Buckhorn Festival, Unoaked Chardonnay, Fevre Chabl
Summery, mild-mannered, unoaked chardonnay is a style that Ontario does very well. Most refresh the palate like a crisp new apple, with better examples sewing in mineral and leesy complexity—just as in good Chablis, the spiritual homeland of the genre. I was reminded of Ontario’s growing prowess with this style while grazing at the 10th Annual Fiesta Buckhorn on Saturday in Kawartha cottage country. This event has grown from the vision of one local Ontario wine evangelist named Larry Paterson into a three-day wine, beer and culinary weekend that attracts hundreds and raises funds for the Buckhorn Community Centre, 30 minutes northeast of Peterborough on the Trent-Severn Waterway. It’s like summer camp for wine fans, with over 75 exhibitors stationed in a series of cabins plus the main community hall. 49 Ontario wineries were pouring, often skippered by proprietors and winemakers themselves. In other words it has become a big deal, and when part of leisurely summer weekend for Kawartha cottagers and Trent boaters it’s can’t help be relaxed and fun. It’s the most unpretentious, undressed wine event you’ll ever attend, so make a note now to attend next year—the third weekend of July.
Three unoaked chardonnays impressed me at Buckhorn. One of the best values is Willow Heights 2004 Chardonnay Sur Lie *** ($11.85, LCBO), a restrained style with apple-mineral notes, very good balance and grip. Sur Lie is a common—if confusing and too obtuse—term meaning the wine was aged on its lees (fermentation solids) and implies the ageing did not happen in oak barrels. Sometimes chardonnay can be so opulent that oak ageing is plainly redundant, as is the case with Coyote’s Run 2005 Chardonnay Unoaked **** ($15, winery), a showboat with ripe peach fruit, bread crust, creamy texture yet fine acidity and minerality on the finish, and very good length. The most interesting, and expensive, chardonnay was the Closson Chase 2005 Chardonnay San Chêne **** ($22.90, winery ). Sans chêne, which is equally obtuse, translates as “without oak.” Closson Chase is a tiny, high-end winery in Prince Edward County; although, in this case, winemaker Deborah Paskus has sourced the fruit from two Niagara bench sites. Like the Chablis, it needs a year in bottle to open up, but it shows substantial weight, structure and terrific length, reminiscent of Grand Cru Chablis. Now if only Ontario wineries would drop those pretentious French names and just call the wines Unoaked Chardonnay.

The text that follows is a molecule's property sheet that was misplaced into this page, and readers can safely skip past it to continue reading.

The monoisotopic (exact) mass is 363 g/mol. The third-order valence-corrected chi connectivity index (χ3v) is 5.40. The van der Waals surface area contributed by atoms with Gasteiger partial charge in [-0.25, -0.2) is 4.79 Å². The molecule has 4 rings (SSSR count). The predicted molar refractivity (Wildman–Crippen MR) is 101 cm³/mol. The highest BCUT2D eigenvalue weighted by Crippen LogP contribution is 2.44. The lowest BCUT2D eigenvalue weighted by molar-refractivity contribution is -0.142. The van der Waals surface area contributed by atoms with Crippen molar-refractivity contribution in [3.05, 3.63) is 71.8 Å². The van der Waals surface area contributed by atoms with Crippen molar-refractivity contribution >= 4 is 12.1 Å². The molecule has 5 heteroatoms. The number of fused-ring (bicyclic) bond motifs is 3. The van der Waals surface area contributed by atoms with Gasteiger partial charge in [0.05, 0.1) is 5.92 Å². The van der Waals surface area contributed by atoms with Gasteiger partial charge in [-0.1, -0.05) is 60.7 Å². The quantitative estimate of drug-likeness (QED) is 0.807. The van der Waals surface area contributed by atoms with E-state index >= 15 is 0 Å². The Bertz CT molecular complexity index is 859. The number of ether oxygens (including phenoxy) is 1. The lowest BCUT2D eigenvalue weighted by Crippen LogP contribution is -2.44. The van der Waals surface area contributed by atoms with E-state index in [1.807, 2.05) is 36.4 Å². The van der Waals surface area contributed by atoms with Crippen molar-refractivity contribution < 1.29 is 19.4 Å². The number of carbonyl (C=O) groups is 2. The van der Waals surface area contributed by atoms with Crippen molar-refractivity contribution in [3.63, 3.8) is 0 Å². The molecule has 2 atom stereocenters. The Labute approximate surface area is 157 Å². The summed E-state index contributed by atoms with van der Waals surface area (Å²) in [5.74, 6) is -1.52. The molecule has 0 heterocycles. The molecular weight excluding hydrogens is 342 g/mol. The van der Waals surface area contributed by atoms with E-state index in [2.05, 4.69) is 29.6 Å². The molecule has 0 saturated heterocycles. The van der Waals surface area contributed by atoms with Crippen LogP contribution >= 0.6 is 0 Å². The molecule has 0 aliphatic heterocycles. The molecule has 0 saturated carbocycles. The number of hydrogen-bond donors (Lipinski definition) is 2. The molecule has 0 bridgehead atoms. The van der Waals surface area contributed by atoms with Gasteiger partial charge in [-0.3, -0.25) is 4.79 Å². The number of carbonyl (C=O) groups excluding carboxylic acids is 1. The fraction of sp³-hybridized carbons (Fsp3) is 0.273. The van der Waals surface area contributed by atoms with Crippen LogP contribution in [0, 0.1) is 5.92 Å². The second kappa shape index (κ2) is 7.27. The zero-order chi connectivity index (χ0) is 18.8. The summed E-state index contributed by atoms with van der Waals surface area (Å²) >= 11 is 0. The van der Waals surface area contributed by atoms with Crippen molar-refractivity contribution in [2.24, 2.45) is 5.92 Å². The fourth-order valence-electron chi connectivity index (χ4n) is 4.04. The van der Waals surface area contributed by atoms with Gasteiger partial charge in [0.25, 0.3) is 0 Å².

William Fevre 2005 Champs Royaux Chablis ***1/2 ($19.80 LCBO) is also an unoaked chardonnay, but its label makes no reference to this at all. Apparently, it is in danger of being de-listed as it falls below sales quotas, largely, I suspect, because the price is higher than the average general listing and because French appellation contrôlée wines like Chablis are more individualistic and a bit of a mystery to many who are growing up on New World chardonnay. William Fevre is one the major producers of this famed French village, with a long tradition and fine reputation. Some of Fevre’s Grand Cru Chablis fetch over $75 a bottle; at $20, this basic line called Champs Royaux, captures much of the same mineral, green apple, mint and crisp elegance, but with less flavour depth. The arriving 2005 vintage, although aromatically reserved, captures an even richer texture and better depth than usual. If you see remnants of the 2004 vintage, it is lighter, more taut and juicy, although lighter weight than the 2005—it’s ready to drink now whereas I’d age the 2005 one more year.